The first day we got to Maine, Jason brought in a flower from the lawn outside the lodge where we were staying. I thought it was a dandelion, but my sister-in-law--who is a science and nature educator--told us that it was called a hawkbit. I always like learning new things. Jason liked bringing them in and showing them to us.
You're Scaring Me
I turn around, not surprised to see Jason standing in the door of our home office. This is about the tenth time he's gotten out of bed--to go to the bathroom (twice), to tell us something, to get a kiss from where he bonked his head, or any other excuse he could think of. At 10:30, it's long since past the time when he should have been asleep.
"You need to go to sleep," I say.
"I can't go to sleep because I'm scared with my music turned off," he says.
"Then turn it back on."
"I don't know how to turn it on."
I stand up and walk him back to his room. "You need to get in your bed and stop getting up," I say. He jumps onto his bed, flopping sideways atop a pile of blankets and stuffed animals.
Flicking on the light, I see that the little CD player on his shelf has been turned off. "Yes, I see that it's off," I say, "and nobody else was in here, so that means you must have done it. That's not OK, Jason." I speak sternly, but not harshly, and I do not raise my voice as I hit the button to restart the CD.
"You're scaring me," he says in a quiet voice.
"You're scaring me and you're making me sad."
I just look at him for a second. I know that this is just what he says when he doesn't like what I tell him, that he is not actually scared of me. I know that the tears welling up in his eyes are from frustration, not fear. He doesn't know how much his words cut me.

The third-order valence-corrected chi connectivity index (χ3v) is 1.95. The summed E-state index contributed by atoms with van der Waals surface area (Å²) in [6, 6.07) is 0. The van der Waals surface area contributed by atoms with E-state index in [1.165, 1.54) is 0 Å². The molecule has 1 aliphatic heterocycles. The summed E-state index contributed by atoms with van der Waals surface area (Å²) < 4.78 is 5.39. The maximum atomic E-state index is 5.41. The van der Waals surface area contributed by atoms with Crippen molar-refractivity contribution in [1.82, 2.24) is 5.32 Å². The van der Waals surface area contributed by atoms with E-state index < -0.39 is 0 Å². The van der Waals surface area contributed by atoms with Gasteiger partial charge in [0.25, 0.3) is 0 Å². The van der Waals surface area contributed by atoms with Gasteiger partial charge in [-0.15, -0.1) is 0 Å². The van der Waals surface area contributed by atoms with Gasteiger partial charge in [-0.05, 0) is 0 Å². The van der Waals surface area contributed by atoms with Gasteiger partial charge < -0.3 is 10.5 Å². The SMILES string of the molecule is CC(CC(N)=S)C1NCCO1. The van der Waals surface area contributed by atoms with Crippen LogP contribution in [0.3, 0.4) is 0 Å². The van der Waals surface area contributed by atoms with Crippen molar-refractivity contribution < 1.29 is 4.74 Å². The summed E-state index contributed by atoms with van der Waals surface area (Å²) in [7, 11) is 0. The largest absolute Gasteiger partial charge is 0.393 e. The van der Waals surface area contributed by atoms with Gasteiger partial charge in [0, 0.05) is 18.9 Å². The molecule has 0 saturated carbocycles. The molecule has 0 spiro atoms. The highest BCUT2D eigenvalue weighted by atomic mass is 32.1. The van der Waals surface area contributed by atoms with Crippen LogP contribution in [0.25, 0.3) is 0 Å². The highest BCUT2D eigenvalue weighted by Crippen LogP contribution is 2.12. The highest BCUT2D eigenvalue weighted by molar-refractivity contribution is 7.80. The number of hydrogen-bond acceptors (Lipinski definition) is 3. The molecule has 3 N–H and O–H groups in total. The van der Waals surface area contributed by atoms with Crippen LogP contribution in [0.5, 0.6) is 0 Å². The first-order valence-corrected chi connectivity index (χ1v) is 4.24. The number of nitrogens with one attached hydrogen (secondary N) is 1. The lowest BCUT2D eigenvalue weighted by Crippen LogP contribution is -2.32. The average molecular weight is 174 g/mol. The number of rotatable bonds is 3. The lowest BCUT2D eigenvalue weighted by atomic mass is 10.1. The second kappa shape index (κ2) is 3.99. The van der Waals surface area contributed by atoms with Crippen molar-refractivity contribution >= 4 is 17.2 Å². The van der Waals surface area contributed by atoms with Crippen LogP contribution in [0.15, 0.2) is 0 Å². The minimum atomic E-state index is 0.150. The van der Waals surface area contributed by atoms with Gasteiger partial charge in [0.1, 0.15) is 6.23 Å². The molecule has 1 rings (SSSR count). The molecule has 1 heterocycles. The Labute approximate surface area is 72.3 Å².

"I'm sorry, but you need to go to sleep right now."
"I don't know how to go to sleep!" he insists.
"Close your eyes and go to sleep," I say, closing the door.
"I'm sad and I'm not tired!" I hear him shout, and then he begins to wail. I know that he is tired, that he needs to sleep. I know that he will be out in a matter of minutes. I know that I have to say these things to him, that I have to set limits and boundaries, that it is what he really needs. I know that I am being firm but not mean, that I am doing what I am supposed to be doing.
He doesn't know what it means to me when he says I scare him, or that I make him cry. He doesn't know that I have seen men rage and been afraid, or how much it matters to me that I never become a figure of fear to my children, that I never have and never will raise my hand to them in anger.
I don't know how not to feel like a failure when he accuses me. But I know that I do the best I can, and that has to be enough.
I wanted to write this to you yesterday, but unfortunately we were a day late getting home from our trip to Maine, so my very first birthday letter to you is belated. You don't know, of course, since you can't read and don't know what a birthday is yet, but my hope is that someday when you're older you'll understand how much I loved you when I wrote this to you, and how much I still do.
Today, the day after your birthday, hasn't been the best day for you--you're still tired from the time change, on top of which you're fussy from getting your shots. But you still squealed with glee when you splashed in the bath, and when we shook our heads at each other in the mirror afterwards, and when I combed your hair, and when I handed you to your mother. You have only six teeth right now, so your smile is perhaps a bit unfinished. But it is beautiful, like everything about you, and all the more so because you're so free with it. I hope you always will be. I wonder if you will.
I wonder a lot of things about you. I wonder what you'll look like when your hair grows out. I wonder what kinds of things you'll be interested in--will you like princesses like the other girls we know, or will you like swords like your brother? Or both, maybe? I wonder what you will talk about when you learn to talk. I wonder what will inspire you to take your first steps.
I sometimes wish I could see the future, to be able to know what our story will be. But none of us get to do that, and maybe it's better that we can't. I'll tell you this, though: before you came, I thought I knew a bit about parenting and babies and childhood, but at every turn you've surprised me, from your sunny disposition to your easy sleeping to the fact that you're a good eater. Getting to know you and getting to be a part of your story so far has been one of the best things in my life, and I can't wait to see what happens next.
I love you, baby girl. Happy birthday.
Soundtrack: "I Belong to You" by Lauren O'Connell. Used with permission.